Commercial banks are jostling to increase deposit interest rates on savings of above 12 months since the State Bank of Vietnam has removed the cap slapped on deposits under that category.
The ceiling rate for long-term deposits of above 12 months was removed on June 8, following the central bank’s circular no. 19 which stipulates that credit institutions are allowed to set interest rates on savings under that category through their own initiatives.
The circular also lowers the interest rate cap on savings with terms between 1 and 12 months to 9 percent a year.
Savings with a term of less than 1 month are subject to a 2 percent rate, accordingly.
The cap removal, which the central bank said was made as a bid to help banks restructure their capital sources and to pave the way for another removal of deposit interest rates on all terms, has ignited a wave of banks rushing to set high interest rates to attract depositors, with common rates standing between 11 percent and 12 percent a year.
For instance, ACB has so far increased deposit rates twice, sending rates from terms of 12, 13 and 24 months from 9 percent to 11 – 11.5 percent a year. Savings under a 36-month term are now subject to a high rate of 12 percent a year.
Western Bank phenomenon
While most banks are now offering deposit rates between the average band of 11 – 13 percent, the Western Bank has recently shocked the market by sending its rate to as high as 14 percent a year.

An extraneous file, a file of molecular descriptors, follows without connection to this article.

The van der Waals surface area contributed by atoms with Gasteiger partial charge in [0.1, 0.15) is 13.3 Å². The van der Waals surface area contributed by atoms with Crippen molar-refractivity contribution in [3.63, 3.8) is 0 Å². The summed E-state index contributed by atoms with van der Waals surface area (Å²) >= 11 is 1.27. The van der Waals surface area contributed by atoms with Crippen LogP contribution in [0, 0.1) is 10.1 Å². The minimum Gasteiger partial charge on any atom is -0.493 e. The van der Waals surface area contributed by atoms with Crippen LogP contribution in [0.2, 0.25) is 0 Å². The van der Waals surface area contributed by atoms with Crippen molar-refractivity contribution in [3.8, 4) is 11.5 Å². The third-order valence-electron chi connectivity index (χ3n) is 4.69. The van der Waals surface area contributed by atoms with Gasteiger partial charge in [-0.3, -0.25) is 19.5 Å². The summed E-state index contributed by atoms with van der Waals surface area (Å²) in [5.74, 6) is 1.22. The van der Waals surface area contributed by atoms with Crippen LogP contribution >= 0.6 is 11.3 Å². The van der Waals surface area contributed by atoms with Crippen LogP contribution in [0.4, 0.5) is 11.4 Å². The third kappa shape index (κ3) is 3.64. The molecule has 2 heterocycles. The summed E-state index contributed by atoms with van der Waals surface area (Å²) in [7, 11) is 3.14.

The bank said the phenomenal rate is only applicable to savings of a 13-month term, according to economic newswire VnEconomy.
The Western Bank phenomenon has reminded insiders of the cases of SeABank and Techcombank, which also shocked the banking market by offering exorbitant interest rates for their deposits.
On June 11, 2008, when interest rates standing at 17.5 percent were already considered too high, SeABank announced a 19.2 percent a year rate, while Techcombank launched a three-day event to accept deposits at 17 percent a year on December 8, 2010, when other banks were aggressively competing with each other at only 15 percent a year.
However, as the above banks both had to stop offering the high rates within a day of their announcement, analysts are wondering if the same thing will happen to Western Bank, VnEconomy reported.
Technically speaking, Western Bank has not violated any regulations since the rate cap has been removed.
As the government and the central bank have constantly exerted effort to reduce lending rates, insiders are also concerned that the high deposit interest rates will discourage businesses and borrowers, who are longing for the chance to access cheap loans.
Understandably, a bank has to offer loans at exorbitant rates to balance, as it has mobilised deposit at high rates.
In fact, the highest lending rate recorded at Western Bank last year was a shocking 29 percent a year, according to VnEconomy.